Monday, April 19, 2010
I had to sing at an event recently. It was lovely. Afterward, there was lunch. I sat with a thin friend of mine and his children. The daughter saw something on her dad's plate and asked if she could have it. His answer was, "Eat with your stomach, not with your eyes."
For a moment, I was transported back to when I was a kid, and my dad said, “Get what you want, but eat what you get.” That sounds a whole lot different than what my friend said to his child. To me this sounded like permission to load up your plate as long as you could get it all down. I remember sitting at the table for what seemed like hours, because I didn’t want to eat the peas. I’d hide them in the napkin one by one until they were gone. But eventually I was found out and had to eat the cold peas in the napkin.
Growing up there was no attention paid to portion sizes, it was just spooned into the plate until it was gone. Every get-together provided an opportunity to eat – a lot. Nearly everyone in the family could cook … really cook … so we had to eat … really eat. If someone got married, there were meals for days. We all looked forward to the quarterly event at church where we’d get to eat everything we wanted and then go home and sleep it off. If there was a funeral, there’d be a repast for family and friends; graduation, lots of hotdogs and hamburgers; after church, hit the local all-you-can eat buffet and eat all you can.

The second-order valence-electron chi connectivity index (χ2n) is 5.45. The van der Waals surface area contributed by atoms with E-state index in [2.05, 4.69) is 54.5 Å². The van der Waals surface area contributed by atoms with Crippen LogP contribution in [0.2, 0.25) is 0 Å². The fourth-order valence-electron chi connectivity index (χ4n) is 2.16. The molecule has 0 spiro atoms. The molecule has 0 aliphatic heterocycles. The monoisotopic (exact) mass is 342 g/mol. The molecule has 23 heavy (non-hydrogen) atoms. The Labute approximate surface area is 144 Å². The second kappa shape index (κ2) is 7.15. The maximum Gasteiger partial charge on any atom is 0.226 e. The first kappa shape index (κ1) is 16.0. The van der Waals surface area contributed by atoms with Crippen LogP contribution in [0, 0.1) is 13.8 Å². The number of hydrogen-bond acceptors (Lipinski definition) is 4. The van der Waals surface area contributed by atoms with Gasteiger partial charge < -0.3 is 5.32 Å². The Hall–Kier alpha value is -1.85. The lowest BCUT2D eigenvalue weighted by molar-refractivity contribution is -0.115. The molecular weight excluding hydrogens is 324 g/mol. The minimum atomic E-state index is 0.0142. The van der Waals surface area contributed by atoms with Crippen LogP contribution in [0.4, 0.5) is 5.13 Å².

The one small voice that I remember now as I’m writing this belongs to my grandmother, who always said, “eat to live, don’t leave to eat.” It has taken a while, but I now know what this means.